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Over two billion people now connected to Internet but digital divide remains wide – UN

Under-Secretary-General for Economic and Social Affairs Wu Hongbo.
UN Photo/Devra Berkowitz
Under-Secretary-General for Economic and Social Affairs Wu Hongbo.

Over two billion people now connected to Internet but digital divide remains wide – UN

While citing the rapid development and growth of the Internet, a top United Nations official today urged greater efforts to bridge the ongoing digital divide and ensure that everyone around the world can harness its benefits.

There were 2.3 billion Internet users worldwide at the end of 2011, the UN Under-Secretary-General for Economic and Social Affairs, Wu Hongbo, said in his address to the Internet Governance Forum (IGF), which opened in Baku, Azerbaijan. In addition, mobile broadband reached more than 1 billion subscriptions, while the use of fixed broadband was estimated at 590 million subscriptions.

“While this progress is surely significant, we have a long way to go in our collective efforts to bridge the digital divide,” he told participants, noting that only a quarter of inhabitants in the developing world were online by the end of 2011.

“This low number of Internet users in developing countries calls for increased efforts in shaping and implementing appropriate policies to assist everyone to harness the benefits of the Internet, and advance sustainable development,” stated Mr. Wu.

“This is a task for all of us,” he added. “The Internet Governance Forum is an important venue for raising awareness, initiating discussions, identifying ways to address the digital divide, and informing the policy-making processes.”

The IGF was convened by the UN Secretary-General in 2006, as a multi-stakeholder forum for policy dialogue related to Internet governance issues. It includes the participation of governments, intergovernmental organizations, business representatives, the technical community, civil society organizations, as well as any individual Internet user interested in Internet governance issues.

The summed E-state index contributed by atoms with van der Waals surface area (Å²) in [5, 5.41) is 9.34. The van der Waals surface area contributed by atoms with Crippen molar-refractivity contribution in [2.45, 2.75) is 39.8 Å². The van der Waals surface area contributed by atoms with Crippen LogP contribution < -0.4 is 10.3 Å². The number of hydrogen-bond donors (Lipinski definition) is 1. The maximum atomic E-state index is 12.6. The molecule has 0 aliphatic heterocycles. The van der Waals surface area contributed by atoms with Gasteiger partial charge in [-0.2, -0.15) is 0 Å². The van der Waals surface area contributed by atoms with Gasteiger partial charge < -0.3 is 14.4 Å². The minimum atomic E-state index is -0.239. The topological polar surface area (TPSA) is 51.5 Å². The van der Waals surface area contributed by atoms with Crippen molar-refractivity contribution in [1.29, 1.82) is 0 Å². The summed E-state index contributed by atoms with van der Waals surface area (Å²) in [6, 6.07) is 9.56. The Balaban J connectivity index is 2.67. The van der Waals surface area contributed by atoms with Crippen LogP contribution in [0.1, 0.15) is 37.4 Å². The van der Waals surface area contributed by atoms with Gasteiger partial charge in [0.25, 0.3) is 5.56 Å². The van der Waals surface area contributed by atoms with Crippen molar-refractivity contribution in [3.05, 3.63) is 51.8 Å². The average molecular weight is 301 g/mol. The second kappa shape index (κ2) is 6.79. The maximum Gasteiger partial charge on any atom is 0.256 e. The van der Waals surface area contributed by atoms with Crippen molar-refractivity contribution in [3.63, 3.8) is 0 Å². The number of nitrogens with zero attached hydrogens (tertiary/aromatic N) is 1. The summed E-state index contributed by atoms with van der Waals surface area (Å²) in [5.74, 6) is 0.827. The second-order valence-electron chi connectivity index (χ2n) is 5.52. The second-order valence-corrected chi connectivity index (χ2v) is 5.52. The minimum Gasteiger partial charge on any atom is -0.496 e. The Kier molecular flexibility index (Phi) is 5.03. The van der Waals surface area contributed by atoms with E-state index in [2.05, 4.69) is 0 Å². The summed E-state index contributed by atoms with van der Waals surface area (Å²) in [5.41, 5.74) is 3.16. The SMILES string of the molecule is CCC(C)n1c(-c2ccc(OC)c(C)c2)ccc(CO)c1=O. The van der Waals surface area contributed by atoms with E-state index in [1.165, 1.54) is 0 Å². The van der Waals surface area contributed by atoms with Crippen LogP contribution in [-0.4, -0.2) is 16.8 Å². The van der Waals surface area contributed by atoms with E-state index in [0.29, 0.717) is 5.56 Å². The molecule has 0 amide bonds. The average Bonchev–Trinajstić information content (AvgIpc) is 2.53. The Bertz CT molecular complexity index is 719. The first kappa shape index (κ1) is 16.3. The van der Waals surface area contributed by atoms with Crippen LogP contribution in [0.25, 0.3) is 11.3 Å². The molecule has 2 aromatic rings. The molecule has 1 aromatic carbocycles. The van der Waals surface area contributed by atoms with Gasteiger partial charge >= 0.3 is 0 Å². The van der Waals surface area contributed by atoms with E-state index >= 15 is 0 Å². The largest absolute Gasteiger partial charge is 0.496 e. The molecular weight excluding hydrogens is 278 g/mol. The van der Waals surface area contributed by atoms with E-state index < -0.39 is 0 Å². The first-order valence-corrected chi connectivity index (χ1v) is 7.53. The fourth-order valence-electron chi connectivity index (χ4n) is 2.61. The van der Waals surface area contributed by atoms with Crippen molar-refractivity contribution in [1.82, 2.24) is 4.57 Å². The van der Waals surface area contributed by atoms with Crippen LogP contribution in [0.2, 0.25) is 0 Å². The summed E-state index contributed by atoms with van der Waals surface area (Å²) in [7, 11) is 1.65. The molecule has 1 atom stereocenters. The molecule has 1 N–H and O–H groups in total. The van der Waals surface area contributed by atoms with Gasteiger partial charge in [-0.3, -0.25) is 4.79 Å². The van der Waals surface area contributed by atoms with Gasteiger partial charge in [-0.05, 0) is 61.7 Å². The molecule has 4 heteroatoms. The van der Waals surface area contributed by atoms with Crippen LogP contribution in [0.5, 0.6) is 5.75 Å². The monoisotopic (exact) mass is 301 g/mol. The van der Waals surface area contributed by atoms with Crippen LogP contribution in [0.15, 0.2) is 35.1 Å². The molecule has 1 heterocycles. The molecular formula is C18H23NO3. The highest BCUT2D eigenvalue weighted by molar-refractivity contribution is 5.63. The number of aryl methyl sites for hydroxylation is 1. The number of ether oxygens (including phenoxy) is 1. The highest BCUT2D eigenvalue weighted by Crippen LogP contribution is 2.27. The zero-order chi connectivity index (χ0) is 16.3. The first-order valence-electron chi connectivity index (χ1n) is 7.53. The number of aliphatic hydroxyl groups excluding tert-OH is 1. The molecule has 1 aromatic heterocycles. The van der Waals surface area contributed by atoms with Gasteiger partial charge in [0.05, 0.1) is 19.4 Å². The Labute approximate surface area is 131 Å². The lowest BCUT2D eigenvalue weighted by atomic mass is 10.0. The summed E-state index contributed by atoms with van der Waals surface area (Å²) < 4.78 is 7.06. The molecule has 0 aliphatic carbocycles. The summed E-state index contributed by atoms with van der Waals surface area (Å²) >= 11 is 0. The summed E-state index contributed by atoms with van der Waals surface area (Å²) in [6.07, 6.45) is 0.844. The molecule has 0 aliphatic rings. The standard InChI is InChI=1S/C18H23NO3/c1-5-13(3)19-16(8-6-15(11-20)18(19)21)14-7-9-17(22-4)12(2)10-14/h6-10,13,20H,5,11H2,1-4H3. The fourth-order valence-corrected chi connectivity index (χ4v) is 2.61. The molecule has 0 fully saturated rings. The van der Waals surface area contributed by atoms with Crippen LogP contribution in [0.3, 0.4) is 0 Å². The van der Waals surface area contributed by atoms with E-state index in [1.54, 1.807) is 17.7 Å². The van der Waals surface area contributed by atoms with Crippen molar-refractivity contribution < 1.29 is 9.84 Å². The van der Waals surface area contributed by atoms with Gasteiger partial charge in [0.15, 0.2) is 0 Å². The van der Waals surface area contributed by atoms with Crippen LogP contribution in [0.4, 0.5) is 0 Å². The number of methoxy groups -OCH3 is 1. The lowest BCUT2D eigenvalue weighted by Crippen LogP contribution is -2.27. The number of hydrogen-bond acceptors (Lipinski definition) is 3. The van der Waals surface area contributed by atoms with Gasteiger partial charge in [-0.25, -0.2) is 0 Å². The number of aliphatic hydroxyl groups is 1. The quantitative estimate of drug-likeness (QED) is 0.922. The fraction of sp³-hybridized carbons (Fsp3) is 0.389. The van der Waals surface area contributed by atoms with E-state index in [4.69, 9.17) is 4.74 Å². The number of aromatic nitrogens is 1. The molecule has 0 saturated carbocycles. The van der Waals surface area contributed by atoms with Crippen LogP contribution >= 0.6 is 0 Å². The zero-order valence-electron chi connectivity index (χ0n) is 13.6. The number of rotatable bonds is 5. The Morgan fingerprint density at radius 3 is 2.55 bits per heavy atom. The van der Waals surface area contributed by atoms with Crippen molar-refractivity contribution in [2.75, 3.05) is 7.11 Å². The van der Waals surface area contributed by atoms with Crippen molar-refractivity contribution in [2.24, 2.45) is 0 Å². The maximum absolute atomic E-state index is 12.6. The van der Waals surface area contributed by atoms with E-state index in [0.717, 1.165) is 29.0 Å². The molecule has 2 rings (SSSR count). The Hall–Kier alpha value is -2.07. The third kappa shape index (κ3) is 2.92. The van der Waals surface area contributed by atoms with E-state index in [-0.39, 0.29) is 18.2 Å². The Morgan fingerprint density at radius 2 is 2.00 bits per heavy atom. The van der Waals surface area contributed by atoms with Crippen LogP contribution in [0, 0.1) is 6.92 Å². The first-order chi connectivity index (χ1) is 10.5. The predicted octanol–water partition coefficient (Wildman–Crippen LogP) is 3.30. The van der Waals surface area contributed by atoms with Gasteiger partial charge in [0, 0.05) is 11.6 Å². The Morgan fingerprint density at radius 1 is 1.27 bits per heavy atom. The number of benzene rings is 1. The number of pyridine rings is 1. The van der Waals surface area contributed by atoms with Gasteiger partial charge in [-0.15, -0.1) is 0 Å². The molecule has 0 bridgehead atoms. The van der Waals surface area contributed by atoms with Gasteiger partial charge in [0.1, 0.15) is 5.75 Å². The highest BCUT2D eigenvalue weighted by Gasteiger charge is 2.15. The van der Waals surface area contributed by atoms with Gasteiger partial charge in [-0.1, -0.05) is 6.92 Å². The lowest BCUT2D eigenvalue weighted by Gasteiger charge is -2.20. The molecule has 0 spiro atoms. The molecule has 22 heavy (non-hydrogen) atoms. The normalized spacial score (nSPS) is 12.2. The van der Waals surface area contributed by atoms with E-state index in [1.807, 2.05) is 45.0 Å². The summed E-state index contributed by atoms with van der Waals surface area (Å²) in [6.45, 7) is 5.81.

The theme for this year’s Forum is ‘Internet Governance for Sustainable Human, Economic and Social Development’ and reflects the increasing role of the Internet in the evolution of the various aspects of development, across all countries.

“Clearly, the Internet is an important tool for development,” Mr. Wu stated. “It is utilized in multiple sectors, including health, education, agriculture and industry, disaster relief, and environmental protection, among so many others.”

He noted that worldwide communication is now faster and easier than ever. Telemedicine and e-learning are available to people in remote areas, and mobile technologies are empowering millions of women in developing countries, creating entrepreneurial opportunities. The use of information and communication technologies (ICTs) in providing vital government services is also on the rise.

This week’s meeting comes less than a month before the start of the World Conference on International Telecommunications (WCIT-12), which runs from 3 to 14 December in Dubai, in the United Arab Emirates, and will review the International Telecommunication Regulations (ITRs) that date back to 1988.

“The current ITRs set the stage for the mobile revolution and the information society – and we are confident that the 2012 ITRs will help usher in the knowledge society,” the Secretary-General of the UN International Telecommunication Union (ITU), Hamadoun Touré, told participants at the Forum. “Simply put, WCIT-12 is about putting ICTs in the hands of all the world’s people.”

Concerning WCIT and the Internet, Mr. Touré described as “ridiculous” misleading stories about the ITU or the UN ‘taking over the Internet.’

“ITU continues to play its role in the realm of the Internet, as we have done since the Internet’s inception – for example through ITU-brokered and ITU-approved global standards for the critical transport layers of the Internet and Internet access technologies,” he said. “But this does not mean that ITU wants to ‘take over the Internet’ or ‘control the Internet’ – indeed, I don’t even know what that might or would really mean, in practical terms.”